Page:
Compare to something like Avatar: The Last Airbender. Sure, the magic system is actually kinda simple. People can bend elements of water, earth, fire and air but what makes it work is that the system is built very deeply. How to improve the abilities aren't straightforward. They have to train and whatnot. They have stories and lore that surround the magic system. They build a culture around the magic system.

The concept of the magic system in Avatar is really simple. There are no tables, or levels, or evolution, or any of those fancy stuff. What it have is its very thorough implementation. Couple that with its well developed setting and you have a world that is rich with story possibilities.
 

NotaNuffian

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The most important thing is what I believe as interraction with the surrounding, the people. Of course the beginning is important as it is the start of the Monster, is he weak? Strong? Alone? With a pack? Does he/ she experience warmth of kins or solitude's cold touch? Is the environment hostile or mild (fyi there is no such thing as a friendly environment as I embrace the dog-eat-dog society mantra), are there constant threats?

You can have the monster be the most powerful creature with vassals and have him depowered to see the reactions, of those who love him/ her and those who pretend, of those with hope that it can regain and those that wish not, especially on those that wsih it dead. Put such trials to your monster and see it react or better, proactively do something about it.
 

AliceShiki

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I don't know if this is the right place to ask this but I'll ask anyway.

So i'm looking to make a story about a monster. Pretty simple enough right?

Not for me. I'm having trouble thinking of arcs for the little monster to go through without things getting stale and boring for the readers.

Like i can't just have this thing fighting, eating, and sleeping for dozens of chapters. I need some type of events to happen and to build to those events in an interesting and engaging way that can manage to keep my readers interested.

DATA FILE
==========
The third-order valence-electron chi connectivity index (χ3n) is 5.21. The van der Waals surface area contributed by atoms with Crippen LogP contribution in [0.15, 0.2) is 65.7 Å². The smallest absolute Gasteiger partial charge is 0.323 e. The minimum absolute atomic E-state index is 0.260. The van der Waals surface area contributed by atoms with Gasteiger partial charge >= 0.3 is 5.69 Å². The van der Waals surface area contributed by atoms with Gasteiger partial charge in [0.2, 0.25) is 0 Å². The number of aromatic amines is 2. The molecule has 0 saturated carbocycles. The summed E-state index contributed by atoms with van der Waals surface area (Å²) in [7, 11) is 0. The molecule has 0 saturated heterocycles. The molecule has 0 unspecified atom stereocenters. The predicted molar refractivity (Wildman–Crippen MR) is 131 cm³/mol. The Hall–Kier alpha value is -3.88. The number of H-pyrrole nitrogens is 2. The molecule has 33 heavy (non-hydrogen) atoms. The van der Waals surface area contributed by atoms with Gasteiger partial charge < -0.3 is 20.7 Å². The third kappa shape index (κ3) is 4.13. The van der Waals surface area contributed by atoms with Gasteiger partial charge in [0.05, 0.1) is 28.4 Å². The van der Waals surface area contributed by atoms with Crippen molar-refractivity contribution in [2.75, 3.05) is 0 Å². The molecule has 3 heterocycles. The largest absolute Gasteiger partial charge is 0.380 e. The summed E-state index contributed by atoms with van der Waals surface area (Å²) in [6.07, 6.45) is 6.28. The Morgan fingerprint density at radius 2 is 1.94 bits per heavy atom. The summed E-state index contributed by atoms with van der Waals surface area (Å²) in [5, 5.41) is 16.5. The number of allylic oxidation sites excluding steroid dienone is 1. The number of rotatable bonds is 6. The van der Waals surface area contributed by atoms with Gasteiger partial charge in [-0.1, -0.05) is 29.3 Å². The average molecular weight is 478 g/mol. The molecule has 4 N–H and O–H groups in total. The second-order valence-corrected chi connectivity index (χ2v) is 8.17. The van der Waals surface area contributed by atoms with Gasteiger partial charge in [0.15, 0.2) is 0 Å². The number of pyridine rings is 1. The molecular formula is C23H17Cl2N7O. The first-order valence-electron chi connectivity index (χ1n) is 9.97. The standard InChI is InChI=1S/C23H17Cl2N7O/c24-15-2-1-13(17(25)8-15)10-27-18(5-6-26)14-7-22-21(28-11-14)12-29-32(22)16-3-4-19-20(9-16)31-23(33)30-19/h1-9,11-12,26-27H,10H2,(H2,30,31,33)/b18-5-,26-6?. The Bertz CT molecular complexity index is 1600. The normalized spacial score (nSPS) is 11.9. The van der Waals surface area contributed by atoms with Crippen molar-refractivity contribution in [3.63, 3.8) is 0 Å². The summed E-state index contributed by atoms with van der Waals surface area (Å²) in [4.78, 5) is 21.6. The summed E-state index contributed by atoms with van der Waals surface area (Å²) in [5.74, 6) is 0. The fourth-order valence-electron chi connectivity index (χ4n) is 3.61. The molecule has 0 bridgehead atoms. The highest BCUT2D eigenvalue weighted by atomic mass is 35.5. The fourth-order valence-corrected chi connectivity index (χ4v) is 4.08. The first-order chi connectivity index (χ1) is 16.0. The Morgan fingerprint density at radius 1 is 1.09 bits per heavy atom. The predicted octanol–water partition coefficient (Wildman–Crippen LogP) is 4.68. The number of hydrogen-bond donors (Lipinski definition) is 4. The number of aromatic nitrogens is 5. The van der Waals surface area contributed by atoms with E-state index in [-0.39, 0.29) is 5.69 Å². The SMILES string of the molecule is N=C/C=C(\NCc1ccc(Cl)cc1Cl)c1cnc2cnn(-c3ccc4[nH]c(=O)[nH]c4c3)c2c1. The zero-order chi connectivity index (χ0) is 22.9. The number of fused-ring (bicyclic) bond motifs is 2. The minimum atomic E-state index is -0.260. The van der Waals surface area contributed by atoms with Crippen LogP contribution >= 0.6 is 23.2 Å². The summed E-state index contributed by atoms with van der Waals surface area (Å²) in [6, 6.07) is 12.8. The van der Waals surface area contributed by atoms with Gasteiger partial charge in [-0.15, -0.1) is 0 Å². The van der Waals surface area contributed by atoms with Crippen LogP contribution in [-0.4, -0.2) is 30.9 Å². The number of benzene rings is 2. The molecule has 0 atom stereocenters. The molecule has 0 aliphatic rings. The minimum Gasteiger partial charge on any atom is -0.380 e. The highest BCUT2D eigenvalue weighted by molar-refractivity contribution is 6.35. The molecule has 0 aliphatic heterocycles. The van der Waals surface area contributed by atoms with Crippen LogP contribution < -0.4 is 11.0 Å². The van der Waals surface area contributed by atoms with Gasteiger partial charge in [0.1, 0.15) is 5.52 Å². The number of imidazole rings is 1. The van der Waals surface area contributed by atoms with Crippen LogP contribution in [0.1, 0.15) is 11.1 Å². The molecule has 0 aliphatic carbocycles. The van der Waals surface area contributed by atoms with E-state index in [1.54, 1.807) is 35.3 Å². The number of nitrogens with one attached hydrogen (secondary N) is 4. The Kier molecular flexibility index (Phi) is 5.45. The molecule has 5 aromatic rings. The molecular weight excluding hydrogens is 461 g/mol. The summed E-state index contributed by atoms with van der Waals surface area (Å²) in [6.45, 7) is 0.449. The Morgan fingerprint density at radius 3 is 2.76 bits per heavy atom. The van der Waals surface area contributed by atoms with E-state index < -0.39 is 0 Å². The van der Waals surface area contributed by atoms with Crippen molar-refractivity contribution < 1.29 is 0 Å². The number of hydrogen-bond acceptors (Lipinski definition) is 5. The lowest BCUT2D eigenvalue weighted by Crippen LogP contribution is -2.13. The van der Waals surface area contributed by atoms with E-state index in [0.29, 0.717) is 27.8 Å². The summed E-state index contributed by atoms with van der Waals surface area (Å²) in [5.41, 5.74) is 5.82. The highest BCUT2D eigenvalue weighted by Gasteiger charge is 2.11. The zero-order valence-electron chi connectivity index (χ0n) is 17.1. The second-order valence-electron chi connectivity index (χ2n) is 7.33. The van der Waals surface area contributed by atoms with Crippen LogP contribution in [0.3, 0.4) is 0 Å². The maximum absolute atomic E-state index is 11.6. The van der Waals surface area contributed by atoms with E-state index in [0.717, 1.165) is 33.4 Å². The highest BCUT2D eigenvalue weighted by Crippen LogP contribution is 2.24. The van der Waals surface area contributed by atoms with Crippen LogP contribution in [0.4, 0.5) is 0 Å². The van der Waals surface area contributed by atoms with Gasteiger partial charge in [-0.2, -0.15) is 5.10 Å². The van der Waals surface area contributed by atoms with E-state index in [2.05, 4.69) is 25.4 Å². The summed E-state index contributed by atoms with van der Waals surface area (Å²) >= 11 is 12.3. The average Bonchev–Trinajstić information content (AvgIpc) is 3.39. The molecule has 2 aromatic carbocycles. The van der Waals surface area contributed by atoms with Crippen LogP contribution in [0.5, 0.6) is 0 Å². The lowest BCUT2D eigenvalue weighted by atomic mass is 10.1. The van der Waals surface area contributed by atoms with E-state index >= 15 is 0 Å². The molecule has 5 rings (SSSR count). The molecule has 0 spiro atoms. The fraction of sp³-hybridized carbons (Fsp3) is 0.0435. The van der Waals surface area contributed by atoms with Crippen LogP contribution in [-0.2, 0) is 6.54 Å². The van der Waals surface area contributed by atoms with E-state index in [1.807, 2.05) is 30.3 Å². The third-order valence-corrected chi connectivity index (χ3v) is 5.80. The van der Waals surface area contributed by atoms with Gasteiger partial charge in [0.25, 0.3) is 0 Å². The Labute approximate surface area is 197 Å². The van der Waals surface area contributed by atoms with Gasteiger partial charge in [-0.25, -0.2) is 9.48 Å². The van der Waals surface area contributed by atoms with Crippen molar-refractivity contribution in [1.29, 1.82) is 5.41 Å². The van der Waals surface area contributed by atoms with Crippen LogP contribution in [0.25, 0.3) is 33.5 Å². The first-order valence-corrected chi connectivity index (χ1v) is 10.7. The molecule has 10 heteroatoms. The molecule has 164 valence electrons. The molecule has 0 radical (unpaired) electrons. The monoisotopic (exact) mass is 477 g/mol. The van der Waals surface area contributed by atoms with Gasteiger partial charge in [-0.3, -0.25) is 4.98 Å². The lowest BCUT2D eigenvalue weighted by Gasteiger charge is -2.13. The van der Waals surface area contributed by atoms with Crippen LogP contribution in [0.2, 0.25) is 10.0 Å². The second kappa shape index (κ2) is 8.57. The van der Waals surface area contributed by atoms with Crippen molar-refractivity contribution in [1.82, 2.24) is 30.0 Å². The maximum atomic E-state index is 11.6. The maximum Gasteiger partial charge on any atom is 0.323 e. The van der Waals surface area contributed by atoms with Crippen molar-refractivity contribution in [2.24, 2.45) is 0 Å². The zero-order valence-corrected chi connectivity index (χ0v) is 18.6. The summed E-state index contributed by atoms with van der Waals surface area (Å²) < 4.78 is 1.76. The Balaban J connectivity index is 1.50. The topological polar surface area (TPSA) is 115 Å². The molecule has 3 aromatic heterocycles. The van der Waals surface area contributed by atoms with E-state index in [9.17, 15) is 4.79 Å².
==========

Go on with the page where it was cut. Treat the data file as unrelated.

Any ideas?
2 Questions for you:

What is the plot of your novel?
How will your novel end?

Try answering those 2 to yourself. If you can, you'll probably find a way to keep things fresh until it ends.
 

DragonMage18

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If MC originaly was a not a monster then you could have an arc where MC gets reminded of the time before. Ends up strugeling about his identity, wondering if he is a monster or not. If MC ends up on monster, make an arc at the end where MC goes on the offencive and ends up seeing his/her son/daughter with a child of their own (doing or having something to remind MC once more). MC wife/husband could also be there. This could then end with MC having to kill them, be killed by them or maybe die saving them and regaining his/her humanity? Should be the MC solidifying his position as a monster or doing a compleate reversal (those are the two choises i would have chosen from).


If MC is a monster from the start (no memories from previous life, or have never been anything else). This arc would also need some kind of arc before this one that woild explain why the MC would act and can act as he does there. It's as simple as MC drinks/eat something that transform him into a human (or another inteligent race) for an extended periode of time (weeks/months). Maybe there are two races at war (or two kingdoms where kingdom A mainly have race A nbd kingdom B, race B). And the thing MC devoured was made for infiltration purpose. So MC have to live with a new body. What would eventualy happen when meting race A, what about race B? MC later gets hold of that item once more, what would MC do?


You could also simply go for simple real life problems, like MC gets fleas. What problems does this bring? How is it solved? How does it affect daily life? When does MC find out something is wrong? How did MC get them? Do they bring the MC problems even after they are gone?

MC breakes multiple limbs.
How does MC deal with it? Is he able to live normaly? What chalanges does it bring? Hpw does MC survive with broken limbs? Will the limbs work normaly afterwards? Is the MC abandoned by the pack? If yes what happens if they meet once more? Do MC hold a grudge?

MC captured and sold to a circus. Does MC make a bond with anyone there? How is the MC released? Does the MC run away? What does the MC have to do there? Will the skills MC learn here be usefull later? Will someone watching MC preform , recognice him later? If yes, how does 5his affect how they act aroynd the MC? Does MC cause the end for the circus? How does this affect MCs relationship with others? This could end up in a later arc where MC is cought up in the aftermath of it's end?

MC could be pregnant or waiting for his mate to give birth. This couls happen at the same time as the arcs above. How does this change how the MC acts? How does the monster race MC is act while ecpecting children? Is MC diffrent from the norm of his race? How does his mate react to this?

MC runs away from someone or something (could be hin natural predetor or just someone much stronger), and ends up in a habitat compleatly different to what he is used to. Eks. MC naturaly lives in open plains but ends up ina swampy forest.
How does MC survive? Does MC get permanent damage? How does MC survive? Is it brains, brawn, luck or something else?

I should stop here. Just tell me if you want more @FukinDeadBeat.
Would have writen something myselfe, but i just end up asking question after question to myselfe like i did here, just almost never ending...